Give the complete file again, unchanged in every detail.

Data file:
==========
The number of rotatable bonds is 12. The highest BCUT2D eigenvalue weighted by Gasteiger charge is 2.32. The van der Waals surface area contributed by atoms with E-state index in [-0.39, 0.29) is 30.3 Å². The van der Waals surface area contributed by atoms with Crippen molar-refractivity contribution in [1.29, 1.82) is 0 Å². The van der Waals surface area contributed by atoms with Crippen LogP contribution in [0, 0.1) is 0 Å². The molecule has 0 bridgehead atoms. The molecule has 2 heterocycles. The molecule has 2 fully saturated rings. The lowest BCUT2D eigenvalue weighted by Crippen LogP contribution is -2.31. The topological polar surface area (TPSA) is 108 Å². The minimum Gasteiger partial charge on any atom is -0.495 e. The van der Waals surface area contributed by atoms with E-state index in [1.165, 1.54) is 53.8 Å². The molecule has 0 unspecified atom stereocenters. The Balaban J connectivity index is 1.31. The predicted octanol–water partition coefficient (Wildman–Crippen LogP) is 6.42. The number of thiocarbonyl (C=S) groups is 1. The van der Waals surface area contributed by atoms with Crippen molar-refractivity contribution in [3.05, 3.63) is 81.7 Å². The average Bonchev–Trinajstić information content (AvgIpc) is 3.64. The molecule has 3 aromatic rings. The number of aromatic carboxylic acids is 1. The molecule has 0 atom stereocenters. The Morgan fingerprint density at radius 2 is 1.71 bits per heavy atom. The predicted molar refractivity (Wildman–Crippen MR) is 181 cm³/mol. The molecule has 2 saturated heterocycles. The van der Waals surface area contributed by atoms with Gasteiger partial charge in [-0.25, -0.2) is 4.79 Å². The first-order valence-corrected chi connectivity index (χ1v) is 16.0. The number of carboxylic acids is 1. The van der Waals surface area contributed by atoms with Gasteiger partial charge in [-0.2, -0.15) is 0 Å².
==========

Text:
The number of rotatable bonds is 12. The highest BCUT2D eigenvalue weighted by Gasteiger charge is 2.32. The van der Waals surface area contributed by atoms with E-state index in [-0.39, 0.29) is 30.3 Å². The van der Waals surface area contributed by atoms with Crippen molar-refractivity contribution in [1.29, 1.82) is 0 Å². The van der Waals surface area contributed by atoms with Crippen LogP contribution in [0, 0.1) is 0 Å². The molecule has 0 bridgehead atoms. The molecule has 2 heterocycles. The molecule has 2 fully saturated rings. The lowest BCUT2D eigenvalue weighted by Crippen LogP contribution is -2.31. The topological polar surface area (TPSA) is 108 Å². The minimum Gasteiger partial charge on any atom is -0.495 e. The van der Waals surface area contributed by atoms with E-state index in [1.165, 1.54) is 53.8 Å². The molecule has 0 unspecified atom stereocenters. The Balaban J connectivity index is 1.31. The predicted octanol–water partition coefficient (Wildman–Crippen LogP) is 6.42. The number of thiocarbonyl (C=S) groups is 1. The van der Waals surface area contributed by atoms with Crippen molar-refractivity contribution in [3.05, 3.63) is 81.7 Å². The average Bonchev–Trinajstić information content (AvgIpc) is 3.64. The molecule has 3 aromatic rings. The number of aromatic carboxylic acids is 1. The molecule has 0 atom stereocenters. The Morgan fingerprint density at radius 2 is 1.71 bits per heavy atom. The predicted molar refractivity (Wildman–Crippen MR) is 181 cm³/mol. The molecule has 2 saturated heterocycles. The van der Waals surface area contributed by atoms with Gasteiger partial charge in [-0.25, -0.2) is 4.79 Å². The first-order valence-corrected chi connectivity index (χ1v) is 16.0. The number of carboxylic acids is 1. The van der Waals surface area contributed by atoms with Gasteiger partial charge in [-0.2, -0.15) is 0 Å².